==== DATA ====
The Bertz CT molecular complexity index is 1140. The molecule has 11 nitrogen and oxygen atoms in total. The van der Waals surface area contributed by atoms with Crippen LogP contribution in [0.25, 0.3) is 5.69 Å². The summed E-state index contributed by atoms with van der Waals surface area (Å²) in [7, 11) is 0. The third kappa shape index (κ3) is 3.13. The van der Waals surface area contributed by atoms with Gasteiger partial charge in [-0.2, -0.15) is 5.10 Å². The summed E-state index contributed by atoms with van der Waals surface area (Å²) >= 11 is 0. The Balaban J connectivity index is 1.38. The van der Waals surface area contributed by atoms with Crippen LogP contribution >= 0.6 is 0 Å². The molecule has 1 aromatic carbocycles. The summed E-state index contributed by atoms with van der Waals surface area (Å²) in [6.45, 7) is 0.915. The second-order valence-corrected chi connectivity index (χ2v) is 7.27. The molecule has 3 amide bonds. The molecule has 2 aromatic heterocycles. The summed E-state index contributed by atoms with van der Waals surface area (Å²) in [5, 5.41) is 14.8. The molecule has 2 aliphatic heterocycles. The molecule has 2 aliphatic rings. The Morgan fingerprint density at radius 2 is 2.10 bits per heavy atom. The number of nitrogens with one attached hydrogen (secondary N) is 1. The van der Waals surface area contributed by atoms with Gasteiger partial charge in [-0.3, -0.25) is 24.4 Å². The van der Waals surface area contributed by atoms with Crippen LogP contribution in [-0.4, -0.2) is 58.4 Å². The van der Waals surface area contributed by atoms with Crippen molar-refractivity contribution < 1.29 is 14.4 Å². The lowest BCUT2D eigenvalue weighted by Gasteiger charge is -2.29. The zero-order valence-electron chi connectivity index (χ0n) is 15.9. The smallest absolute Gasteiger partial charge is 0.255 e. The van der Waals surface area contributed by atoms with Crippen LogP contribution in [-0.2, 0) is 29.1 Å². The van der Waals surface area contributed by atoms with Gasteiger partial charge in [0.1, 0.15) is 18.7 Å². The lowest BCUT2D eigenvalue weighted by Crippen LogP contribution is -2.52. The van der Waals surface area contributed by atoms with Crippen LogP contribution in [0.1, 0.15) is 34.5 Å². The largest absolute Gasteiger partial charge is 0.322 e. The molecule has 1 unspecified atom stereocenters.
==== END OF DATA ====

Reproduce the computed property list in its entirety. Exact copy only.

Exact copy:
The Bertz CT molecular complexity index is 1140. The molecule has 11 nitrogen and oxygen atoms in total. The van der Waals surface area contributed by atoms with Crippen LogP contribution in [0.25, 0.3) is 5.69 Å². The summed E-state index contributed by atoms with van der Waals surface area (Å²) in [7, 11) is 0. The third kappa shape index (κ3) is 3.13. The van der Waals surface area contributed by atoms with Gasteiger partial charge in [-0.2, -0.15) is 5.10 Å². The summed E-state index contributed by atoms with van der Waals surface area (Å²) >= 11 is 0. The Balaban J connectivity index is 1.38. The van der Waals surface area contributed by atoms with Crippen LogP contribution >= 0.6 is 0 Å². The molecule has 1 aromatic carbocycles. The summed E-state index contributed by atoms with van der Waals surface area (Å²) in [6.45, 7) is 0.915. The second-order valence-corrected chi connectivity index (χ2v) is 7.27. The molecule has 3 amide bonds. The molecule has 2 aromatic heterocycles. The summed E-state index contributed by atoms with van der Waals surface area (Å²) in [5, 5.41) is 14.8. The molecule has 2 aliphatic heterocycles. The molecule has 2 aliphatic rings. The Morgan fingerprint density at radius 2 is 2.10 bits per heavy atom. The number of nitrogens with one attached hydrogen (secondary N) is 1. The van der Waals surface area contributed by atoms with Gasteiger partial charge in [-0.3, -0.25) is 24.4 Å². The van der Waals surface area contributed by atoms with Crippen LogP contribution in [-0.4, -0.2) is 58.4 Å². The van der Waals surface area contributed by atoms with Crippen molar-refractivity contribution < 1.29 is 14.4 Å². The lowest BCUT2D eigenvalue weighted by Gasteiger charge is -2.29. The zero-order valence-electron chi connectivity index (χ0n) is 15.9. The smallest absolute Gasteiger partial charge is 0.255 e. The van der Waals surface area contributed by atoms with Crippen LogP contribution in [-0.2, 0) is 29.1 Å². The van der Waals surface area contributed by atoms with Gasteiger partial charge in [0.1, 0.15) is 18.7 Å². The lowest BCUT2D eigenvalue weighted by Crippen LogP contribution is -2.52. The van der Waals surface area contributed by atoms with Crippen LogP contribution in [0.1, 0.15) is 34.5 Å². The largest absolute Gasteiger partial charge is 0.322 e. The molecule has 1 unspecified atom stereocenters.